I have seen many experts suggest that making multiple changes in permalink structure is not a good idea.
What I might do sometime in the future purely as a suicidal experiment is switch off the redirects. Most of the links going to my previous domains came from article marketing, so it would drastically reduce my number of incoming links, but conversely change the whole link profile into lots more authoritive links in balance.
One negative aspect of doing that would be the benefit I might be gaining from domain age, and I am sure it would affect specific keywords.
2. Permalink Post Structure Directory â€˜Depthâ€™
www.domain.com/name-of-the-post/(or .html) VS. www.domain.com/archives/some/other/folders/name-of-the-post/(or. html)
This gets a little bit complex, because there are lots of issues involved
Using a date in a URL can be an indication that content is “dated” so if you are creating a niche website you might not want to give that visual indicator – conversely, it could be looked on as a positive indicator of how fresh content is – URLs with dates are longer (there are positive and negative issues) – I think this might come down to personal choice.
Even if you don’t use dates in URLs, you will still have date based archives unless you don’t link to them, and block them anyway with robots.txt or a plugin that adds noindex to the pages.
Some SEO experts such as Graywolf would suggest only having an article appear in one category, and only use excerpts in those categories. This is effectively creating a classic tree like structure.
Date based archives are one way a search engine bot can identify your site as being a blog or news site – I am not sure whether that has a positive, negative or neutral ranking benefit.
Article Directories also have RSS feeds, but generally don’t have date based navigation.
If you are publishing a multiple-author blog, there is a chance you might be included eventually in Google News or on Yahoo. I have read (though I can’t remember where) that to be included on Google News there is a requirement to have a unique 4 digit numerical reference within each URL.
3. Tags: Hype Or Reality?
John is looking to know if tag pages on your site can really make a difference.
I have written a lot about tagging with UTW (Ultimate Tag Warrior) – yes that is a tag page.
Michael Arrington from Techcrunch was recently writing negatively about tagging, speculating that Google might block Technorati from search results, because the content they display is in effect a search result based on a particular keyword.
It should also be noted that until extremely recently, Techcrunch was a heavy user of Ultimate Tag Warrior. They have now switched to having personal database pages on a db.techcrunch.com subdomain.
Their tag pages however still exist, and are called their company index.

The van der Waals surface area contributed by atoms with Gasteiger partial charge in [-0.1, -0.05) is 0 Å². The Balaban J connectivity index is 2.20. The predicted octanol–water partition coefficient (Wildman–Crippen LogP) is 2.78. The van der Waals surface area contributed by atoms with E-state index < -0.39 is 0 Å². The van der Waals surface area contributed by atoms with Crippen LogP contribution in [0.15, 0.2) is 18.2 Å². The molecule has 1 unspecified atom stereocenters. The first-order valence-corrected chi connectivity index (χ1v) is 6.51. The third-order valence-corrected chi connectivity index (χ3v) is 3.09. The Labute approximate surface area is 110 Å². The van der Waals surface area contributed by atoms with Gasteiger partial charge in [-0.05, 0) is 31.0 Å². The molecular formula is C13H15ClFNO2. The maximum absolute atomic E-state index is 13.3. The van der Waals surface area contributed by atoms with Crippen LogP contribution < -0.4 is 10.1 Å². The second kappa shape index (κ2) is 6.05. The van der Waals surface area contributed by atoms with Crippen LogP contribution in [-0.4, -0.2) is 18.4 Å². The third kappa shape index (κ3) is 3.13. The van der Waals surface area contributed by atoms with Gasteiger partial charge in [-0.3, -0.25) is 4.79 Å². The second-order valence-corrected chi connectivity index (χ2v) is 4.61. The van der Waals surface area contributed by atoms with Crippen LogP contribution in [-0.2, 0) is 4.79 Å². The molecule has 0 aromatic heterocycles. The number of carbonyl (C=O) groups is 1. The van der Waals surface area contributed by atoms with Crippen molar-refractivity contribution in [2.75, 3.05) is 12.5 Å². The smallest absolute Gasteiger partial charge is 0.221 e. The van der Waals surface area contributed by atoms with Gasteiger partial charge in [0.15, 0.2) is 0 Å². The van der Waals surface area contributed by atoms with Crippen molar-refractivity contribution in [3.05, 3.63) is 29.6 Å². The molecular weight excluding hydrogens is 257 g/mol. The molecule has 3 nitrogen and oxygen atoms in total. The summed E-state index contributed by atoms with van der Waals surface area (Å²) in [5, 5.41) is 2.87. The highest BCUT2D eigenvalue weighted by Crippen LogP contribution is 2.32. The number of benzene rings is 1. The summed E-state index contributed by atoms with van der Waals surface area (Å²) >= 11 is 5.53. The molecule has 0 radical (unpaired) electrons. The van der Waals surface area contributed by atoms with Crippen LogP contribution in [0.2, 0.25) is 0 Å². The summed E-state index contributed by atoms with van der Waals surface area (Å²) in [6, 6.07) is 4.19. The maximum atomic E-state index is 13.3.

Rand Fishkin was asking Matt Cutts about search results being indexed within Google search results at SMX and from what I gather, the primary criteria is whether the tagging is useful for users.
Techcrunch obviously has a lot of link juice to throw around, and typically writes more than one post about each company. They do however sometimes talk about multiple companies in a single post, thus there is occasionally some duplicate content appearing on different tag pages.
Techcruch really don’t need tags for SEO purposes, though using tagging might help a little with relevance – they are effectively using tagging as their primary HTML sitemap and show full content.
Thus I would think Techcrunch’s use of tagging is a benefit to readers and highly valuable.
I should also note that there are a lot of blogs in the Technorati Top100 that use internal tagging, with the pages being indexed.
Wordpress.com uses tagging extensively, with all tags being indexed. I am not sure if this is of benefit to searchers.
I am not sure about Technorati’s tagging being of benefit. When a Technorati tag page appears in search results, I personally don’t click on it, but then I would most likely not click on Wikipedia entries either, unless I was specifically looking for a Wikipedia entry.
Youtube might have blocked off tags, but then Google have to be careful of favouritism these days with lots of hungry Bloggers, and lawyers watching their every move and acquisition.
Youtube seems to already be doing well with Universal search. How do Google detect largely duplicate videos?
Whether my own use of tagging is as highly valuable to readers is certainly questionable, but when you look at the limitations of current search engines, I think using tag pages is actually fair game, as long as you don’t abuse things too much by using tags that are not relevant to the content.
The Biggest Benefit of Tagging
Dubious amounts of traffic from Technorati themselves?
Having useful pages for people to link to, not only from their blog posts, but also Wikipedia?
The number one ranking factor was TITLE TAG, and to a lesser extent additional headings
I have been able to gain some additional traffic simply by tagging with and without spaces.
I could also add to the mix various forms of interlinking, the fact that every time someone picks up my content on a splog I gain around 15 links (though low quality generally, some of these sites are PR4+), and how easy it is to spread juice around if you need to.